HOLLAND: What’s love got to do with it?
Published 11:13 am Wednesday, October 21, 2020
I was reading an article the other day that was discussing how most people are confident that just being nice secures a place in heaven. But is this true?
Of course, we want to believe that it’s relatively easy to go through the pearly gates, but is being a decent person all there is to it?
Have you ever heard the expression, “They would give you the shirt off their back” when referring to someone’s kindness and generosity? This is a very notable character trait, but is this alone the standard to qualifying and “earning” a ticket to eternal life?
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I must say…not necessarily.
Contrary to popular belief, eternal salvation is not based on how good we are or how much we can give, but instead depends on if we have been spiritually born-again and if Jesus is our Lord and Savior.
According to the Bible, the privilege of being invited into heaven has everything to do with accepting God’s love and allowing his love to flow through us in everything we say and do.
1 John 4:7 said, “Beloved, let us love one another: for love is of God; and everyone that loves is born of God, and knows God.”
Without learning what it means to be a genuine overcomer for Christ, our lives will always be empty and meaningless, no matter how many good works we can do.
I have spoken with many people over the years who are convinced God grades everyone for their deeds, and if we make a passing grade, we automatically graduate into the next life.
The logic of many who are religious without a spiritual understanding assume those who receive bad grades because of their trespasses will fail to reach the required points needed in their quest to obtain the keys to their “mansion just over the hilltop.”
This might be considered natural common sense, but it’s not what the Bible says. If a person is not a child of God, yet is known to be generous, this might look wonderful to the world, but cannot take the place of surrendering our will to the Lord.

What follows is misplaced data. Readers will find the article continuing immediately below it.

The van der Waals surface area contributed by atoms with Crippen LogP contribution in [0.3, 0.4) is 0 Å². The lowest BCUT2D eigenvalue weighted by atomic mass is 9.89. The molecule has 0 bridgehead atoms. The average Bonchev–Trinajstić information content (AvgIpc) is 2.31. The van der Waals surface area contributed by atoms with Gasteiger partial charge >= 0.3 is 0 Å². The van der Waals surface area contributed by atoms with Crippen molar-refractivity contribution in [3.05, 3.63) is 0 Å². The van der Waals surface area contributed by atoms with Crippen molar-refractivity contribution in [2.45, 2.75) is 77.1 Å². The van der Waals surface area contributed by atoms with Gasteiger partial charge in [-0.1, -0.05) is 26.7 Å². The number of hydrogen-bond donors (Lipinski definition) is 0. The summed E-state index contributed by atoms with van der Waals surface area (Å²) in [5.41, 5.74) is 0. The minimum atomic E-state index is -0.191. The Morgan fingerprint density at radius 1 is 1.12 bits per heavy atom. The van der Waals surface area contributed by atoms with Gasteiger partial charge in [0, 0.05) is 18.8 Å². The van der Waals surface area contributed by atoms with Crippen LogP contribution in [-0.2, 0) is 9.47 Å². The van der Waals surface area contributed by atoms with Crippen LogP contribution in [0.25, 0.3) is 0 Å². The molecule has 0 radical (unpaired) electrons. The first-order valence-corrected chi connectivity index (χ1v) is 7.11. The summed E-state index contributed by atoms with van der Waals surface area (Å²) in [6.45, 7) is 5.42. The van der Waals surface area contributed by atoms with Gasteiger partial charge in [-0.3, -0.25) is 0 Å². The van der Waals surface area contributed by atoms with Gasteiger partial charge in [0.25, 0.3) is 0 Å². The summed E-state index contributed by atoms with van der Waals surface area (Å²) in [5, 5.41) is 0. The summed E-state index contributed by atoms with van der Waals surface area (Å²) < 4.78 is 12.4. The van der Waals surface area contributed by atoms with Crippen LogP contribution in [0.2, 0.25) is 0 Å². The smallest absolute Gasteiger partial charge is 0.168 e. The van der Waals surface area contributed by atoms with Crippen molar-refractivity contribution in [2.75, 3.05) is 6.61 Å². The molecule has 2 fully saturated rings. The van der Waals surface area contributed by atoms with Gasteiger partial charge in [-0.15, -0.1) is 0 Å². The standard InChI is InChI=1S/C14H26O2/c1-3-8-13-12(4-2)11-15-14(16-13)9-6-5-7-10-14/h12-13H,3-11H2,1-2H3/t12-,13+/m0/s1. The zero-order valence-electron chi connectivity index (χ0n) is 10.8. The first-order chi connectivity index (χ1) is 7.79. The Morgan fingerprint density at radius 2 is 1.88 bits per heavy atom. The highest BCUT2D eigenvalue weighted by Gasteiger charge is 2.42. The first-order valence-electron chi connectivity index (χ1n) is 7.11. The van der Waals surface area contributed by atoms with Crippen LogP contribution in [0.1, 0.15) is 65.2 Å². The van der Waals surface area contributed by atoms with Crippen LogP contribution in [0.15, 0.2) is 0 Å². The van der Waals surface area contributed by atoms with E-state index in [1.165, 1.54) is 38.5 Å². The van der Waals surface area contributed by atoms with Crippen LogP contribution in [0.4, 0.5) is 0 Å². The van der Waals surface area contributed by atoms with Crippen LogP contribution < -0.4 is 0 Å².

There are many unsaved people who give and volunteer to help others while refusing to love and worship God or allowing him to control their life.
1 John 2:15, says it this way: “Love not the world, neither the things that are in the world. If any man loves the world, the love of the Father is not in him.”
If heaven and hell were based on a grading system, there would have been no reason for Jesus to come and die on the cross, shed his blood or raise from the dead.
God could just keep track of all the good and bad things people do, and after we have taken our last breath, all the points would be added up and our fate would be sealed. The reality is that redemption forgives our sin and makes us a brand new creation in Christ Jesus.
When this change occurs, we begin to pray for our mind to be renewed, that our heart will be filled with the Holy Spirit and for Jesus to sit on the throne of our heart as our king.
As we are filled with the endless flow of his love, it overflows onto others and is what “this little light of mine” is all about.
We cannot out-give or out-love God, and without the nature of God flowing through us, we are not what we think we are.
1 Corinthians chapter 13:1-3 says, “If I speak in the tongues of men or of angels, but do not have love, I am only a resounding gong or a clanging cymbal. If I have the gift of prophecy and can fathom all mysteries and all knowledge, and if I have a faith that can move mountains, but do not have love, I am nothing. And though I bestow all my goods to feed the poor, and though I give my body to be burned, and have not charity, it profits me nothing.”
One of the greatest legacies that anyone can have is to be known for their love.
I’m always reminded of Jesus when he was nailed to the cross and asked his Father to forgive those who were torturing and killing him. This example of the endless compassion he has for everyone, reminds us how his love must also be the conscience of our identity.
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